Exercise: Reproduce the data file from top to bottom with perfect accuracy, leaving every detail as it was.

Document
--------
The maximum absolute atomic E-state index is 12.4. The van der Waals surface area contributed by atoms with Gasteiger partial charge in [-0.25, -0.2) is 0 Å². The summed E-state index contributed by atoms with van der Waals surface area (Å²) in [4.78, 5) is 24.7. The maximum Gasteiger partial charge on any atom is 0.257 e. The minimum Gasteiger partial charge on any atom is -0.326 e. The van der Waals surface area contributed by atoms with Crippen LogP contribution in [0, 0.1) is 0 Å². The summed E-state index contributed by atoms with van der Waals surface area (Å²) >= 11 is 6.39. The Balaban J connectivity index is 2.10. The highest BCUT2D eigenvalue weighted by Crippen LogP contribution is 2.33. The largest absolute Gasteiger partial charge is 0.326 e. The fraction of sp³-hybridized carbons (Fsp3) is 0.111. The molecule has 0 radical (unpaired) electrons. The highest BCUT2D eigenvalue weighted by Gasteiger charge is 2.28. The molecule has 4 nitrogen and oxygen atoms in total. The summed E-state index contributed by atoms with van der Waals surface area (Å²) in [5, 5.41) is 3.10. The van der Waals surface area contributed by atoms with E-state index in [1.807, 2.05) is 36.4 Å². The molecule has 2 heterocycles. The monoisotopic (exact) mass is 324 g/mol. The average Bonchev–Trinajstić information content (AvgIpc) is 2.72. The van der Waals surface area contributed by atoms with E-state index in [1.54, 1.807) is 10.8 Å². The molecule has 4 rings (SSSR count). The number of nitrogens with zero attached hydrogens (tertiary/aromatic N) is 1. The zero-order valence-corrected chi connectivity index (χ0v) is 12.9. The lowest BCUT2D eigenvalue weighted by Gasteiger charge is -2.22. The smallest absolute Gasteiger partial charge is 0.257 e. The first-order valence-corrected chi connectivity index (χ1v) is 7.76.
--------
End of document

The maximum absolute atomic E-state index is 12.4. The van der Waals surface area contributed by atoms with Gasteiger partial charge in [-0.25, -0.2) is 0 Å². The summed E-state index contributed by atoms with van der Waals surface area (Å²) in [4.78, 5) is 24.7. The maximum Gasteiger partial charge on any atom is 0.257 e. The minimum Gasteiger partial charge on any atom is -0.326 e. The van der Waals surface area contributed by atoms with Crippen LogP contribution in [0, 0.1) is 0 Å². The summed E-state index contributed by atoms with van der Waals surface area (Å²) >= 11 is 6.39. The Balaban J connectivity index is 2.10. The highest BCUT2D eigenvalue weighted by Crippen LogP contribution is 2.33. The largest absolute Gasteiger partial charge is 0.326 e. The fraction of sp³-hybridized carbons (Fsp3) is 0.111. The molecule has 0 radical (unpaired) electrons. The highest BCUT2D eigenvalue weighted by Gasteiger charge is 2.28. The molecule has 4 nitrogen and oxygen atoms in total. The summed E-state index contributed by atoms with van der Waals surface area (Å²) in [5, 5.41) is 3.10. The van der Waals surface area contributed by atoms with E-state index in [1.807, 2.05) is 36.4 Å². The molecule has 2 heterocycles. The monoisotopic (exact) mass is 324 g/mol. The average Bonchev–Trinajstić information content (AvgIpc) is 2.72. The van der Waals surface area contributed by atoms with E-state index in [1.54, 1.807) is 10.8 Å². The molecule has 4 rings (SSSR count). The number of nitrogens with zero attached hydrogens (tertiary/aromatic N) is 1. The zero-order valence-corrected chi connectivity index (χ0v) is 12.9. The lowest BCUT2D eigenvalue weighted by Gasteiger charge is -2.22. The smallest absolute Gasteiger partial charge is 0.257 e. The first-order valence-corrected chi connectivity index (χ1v) is 7.76.